“I think our efforts into (establishing) minimum standards, especially for rental properties (will help),” Dothan Mayor Mark Saliba said. “It’s a sensitive topic because there are property managers and owners that are doing a good job, so you don’t want to set in place rules and ordinances that penalize them at the expense of (those) that aren’t doing the things they should do.
“We’ve got to address the worst-case scenarios that are out there. That’s improving quality of life.”
Saliba said reevaluating zoning and other ordinances will also promote growth. The city took one of those steps when it rezoned more than 153 parcels of land in and near the Newton-Burdeshaw-Cherry-Adams-Range Historic District from industrial designations to B-1 business designations in April.
The move will allow homes and neighborhood businesses to redevelop in one of Dothan’s oldest neighborhoods, which has experienced decline over the years.
“I also think improving race relations means that we’re intentionally going in areas where we know there hasn’t been as much growth,” Saliba said. “Let’s fix this so we can make it easier for a mom-and-pop to build a little grocery store right there and not have 50 parking spaces. Maybe all they need is 10.
“Those are the kind of things we need to have our minds open to in order to make sure that we are not hindering anybody from doing business.”
Evaluating the progress
While Freeman noted improvements remain obtainable, she said Dothan has changed for the better in the two years since the survey.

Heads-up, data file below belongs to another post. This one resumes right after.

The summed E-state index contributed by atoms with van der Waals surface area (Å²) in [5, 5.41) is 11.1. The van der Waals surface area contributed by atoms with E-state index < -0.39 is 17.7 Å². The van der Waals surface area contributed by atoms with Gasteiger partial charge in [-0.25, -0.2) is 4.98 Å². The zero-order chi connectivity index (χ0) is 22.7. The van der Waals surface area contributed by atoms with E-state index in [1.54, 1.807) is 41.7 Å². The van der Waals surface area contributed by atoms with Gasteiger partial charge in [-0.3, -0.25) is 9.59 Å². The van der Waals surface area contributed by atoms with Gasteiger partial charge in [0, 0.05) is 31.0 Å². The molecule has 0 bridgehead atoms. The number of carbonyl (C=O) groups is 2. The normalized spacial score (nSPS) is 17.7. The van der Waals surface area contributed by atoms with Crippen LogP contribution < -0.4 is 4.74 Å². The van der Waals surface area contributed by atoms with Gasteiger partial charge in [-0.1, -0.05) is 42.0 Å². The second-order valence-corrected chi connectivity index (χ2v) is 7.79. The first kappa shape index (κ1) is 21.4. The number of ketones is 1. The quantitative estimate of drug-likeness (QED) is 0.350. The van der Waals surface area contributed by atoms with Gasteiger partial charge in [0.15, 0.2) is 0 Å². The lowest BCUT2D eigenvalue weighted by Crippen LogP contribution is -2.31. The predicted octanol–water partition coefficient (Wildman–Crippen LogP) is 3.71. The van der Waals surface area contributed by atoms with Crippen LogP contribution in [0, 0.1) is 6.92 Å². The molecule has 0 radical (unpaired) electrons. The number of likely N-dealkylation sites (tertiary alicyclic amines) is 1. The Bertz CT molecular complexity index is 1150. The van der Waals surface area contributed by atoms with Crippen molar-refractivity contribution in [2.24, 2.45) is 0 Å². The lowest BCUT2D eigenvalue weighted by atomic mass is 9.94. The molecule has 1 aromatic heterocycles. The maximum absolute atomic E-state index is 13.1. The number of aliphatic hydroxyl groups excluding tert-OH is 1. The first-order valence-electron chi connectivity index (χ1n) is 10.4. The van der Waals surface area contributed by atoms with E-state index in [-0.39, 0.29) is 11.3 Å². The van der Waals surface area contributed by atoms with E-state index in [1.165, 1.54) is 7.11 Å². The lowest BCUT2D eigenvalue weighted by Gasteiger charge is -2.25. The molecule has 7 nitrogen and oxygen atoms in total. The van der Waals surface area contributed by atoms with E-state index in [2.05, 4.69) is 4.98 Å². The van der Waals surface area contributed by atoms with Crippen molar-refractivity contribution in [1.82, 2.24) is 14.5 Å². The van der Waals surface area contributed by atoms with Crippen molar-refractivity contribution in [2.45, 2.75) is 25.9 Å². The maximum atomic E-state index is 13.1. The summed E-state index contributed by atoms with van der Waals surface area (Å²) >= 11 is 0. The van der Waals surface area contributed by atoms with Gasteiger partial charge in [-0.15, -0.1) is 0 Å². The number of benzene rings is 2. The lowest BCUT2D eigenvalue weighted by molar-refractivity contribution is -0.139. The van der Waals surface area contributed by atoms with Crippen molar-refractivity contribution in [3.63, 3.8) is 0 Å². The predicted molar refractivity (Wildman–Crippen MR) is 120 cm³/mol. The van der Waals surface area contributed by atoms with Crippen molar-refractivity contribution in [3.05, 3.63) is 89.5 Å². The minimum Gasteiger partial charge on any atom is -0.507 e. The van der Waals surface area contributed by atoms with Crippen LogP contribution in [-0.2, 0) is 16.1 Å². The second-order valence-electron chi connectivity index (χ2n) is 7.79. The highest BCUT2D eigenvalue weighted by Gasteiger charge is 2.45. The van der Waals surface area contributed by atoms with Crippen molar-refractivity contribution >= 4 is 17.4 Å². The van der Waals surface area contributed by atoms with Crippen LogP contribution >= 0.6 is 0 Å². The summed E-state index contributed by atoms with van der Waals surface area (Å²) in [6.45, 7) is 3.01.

“If you survey again, you’ll probably get some of the same results, but systemically I’ve seen a difference,” she said. “I’m just noticing more diversity in the room. I’m noticing more diversity on boards. You’re seeing women in leadership, which I think is cool.”
The lack of recent conversations about the survey, though, concerns Freeman.
“I think the momentum is slowing,” she said. “The scary part is if you stall, you’ll start going back. We cannot afford that as a community, where we only care about ourselves and our own group.”
Saliba agrees that efforts to improve quality of life for everyone must continue.
“Are we better than we are two years ago? In some ways, we are. Do we still have work to do? Absolutely,” he said. “I think the important thing is you identify the problems and you work on them all the time. We can never give that up. We have to be intentional.”